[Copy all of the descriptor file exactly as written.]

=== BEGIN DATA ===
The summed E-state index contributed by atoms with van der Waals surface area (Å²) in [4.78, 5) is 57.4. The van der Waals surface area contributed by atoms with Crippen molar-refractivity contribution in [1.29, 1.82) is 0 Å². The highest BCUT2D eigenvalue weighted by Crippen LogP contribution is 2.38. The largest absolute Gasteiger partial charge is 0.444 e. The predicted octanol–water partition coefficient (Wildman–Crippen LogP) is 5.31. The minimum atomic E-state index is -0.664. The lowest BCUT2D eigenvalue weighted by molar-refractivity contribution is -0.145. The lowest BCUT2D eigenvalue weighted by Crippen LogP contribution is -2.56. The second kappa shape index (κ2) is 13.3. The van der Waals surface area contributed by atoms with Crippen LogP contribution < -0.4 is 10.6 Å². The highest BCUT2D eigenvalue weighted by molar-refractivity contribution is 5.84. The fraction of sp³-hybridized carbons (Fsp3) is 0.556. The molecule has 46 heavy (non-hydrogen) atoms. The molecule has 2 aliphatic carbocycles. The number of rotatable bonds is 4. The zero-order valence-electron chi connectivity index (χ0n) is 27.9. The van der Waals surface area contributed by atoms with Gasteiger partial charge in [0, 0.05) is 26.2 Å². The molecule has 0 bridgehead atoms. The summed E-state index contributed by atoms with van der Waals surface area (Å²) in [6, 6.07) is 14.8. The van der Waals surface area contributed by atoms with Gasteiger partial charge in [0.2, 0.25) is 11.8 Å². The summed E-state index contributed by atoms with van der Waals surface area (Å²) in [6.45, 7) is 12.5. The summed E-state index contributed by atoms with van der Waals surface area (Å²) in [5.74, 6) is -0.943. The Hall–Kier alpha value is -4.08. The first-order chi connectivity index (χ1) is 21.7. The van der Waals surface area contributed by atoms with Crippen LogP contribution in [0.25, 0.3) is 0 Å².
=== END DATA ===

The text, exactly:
The summed E-state index contributed by atoms with van der Waals surface area (Å²) in [4.78, 5) is 57.4. The van der Waals surface area contributed by atoms with Crippen molar-refractivity contribution in [1.29, 1.82) is 0 Å². The highest BCUT2D eigenvalue weighted by Crippen LogP contribution is 2.38. The largest absolute Gasteiger partial charge is 0.444 e. The predicted octanol–water partition coefficient (Wildman–Crippen LogP) is 5.31. The minimum atomic E-state index is -0.664. The lowest BCUT2D eigenvalue weighted by molar-refractivity contribution is -0.145. The lowest BCUT2D eigenvalue weighted by Crippen LogP contribution is -2.56. The second kappa shape index (κ2) is 13.3. The van der Waals surface area contributed by atoms with Crippen LogP contribution < -0.4 is 10.6 Å². The highest BCUT2D eigenvalue weighted by molar-refractivity contribution is 5.84. The fraction of sp³-hybridized carbons (Fsp3) is 0.556. The molecule has 46 heavy (non-hydrogen) atoms. The molecule has 2 aliphatic carbocycles. The number of rotatable bonds is 4. The zero-order valence-electron chi connectivity index (χ0n) is 27.9. The van der Waals surface area contributed by atoms with Gasteiger partial charge in [0, 0.05) is 26.2 Å². The molecule has 0 bridgehead atoms. The summed E-state index contributed by atoms with van der Waals surface area (Å²) in [6, 6.07) is 14.8. The van der Waals surface area contributed by atoms with Gasteiger partial charge in [0.2, 0.25) is 11.8 Å². The summed E-state index contributed by atoms with van der Waals surface area (Å²) in [6.45, 7) is 12.5. The summed E-state index contributed by atoms with van der Waals surface area (Å²) in [5.74, 6) is -0.943. The Hall–Kier alpha value is -4.08. The first-order chi connectivity index (χ1) is 21.7. The van der Waals surface area contributed by atoms with Crippen LogP contribution in [0.25, 0.3) is 0 Å².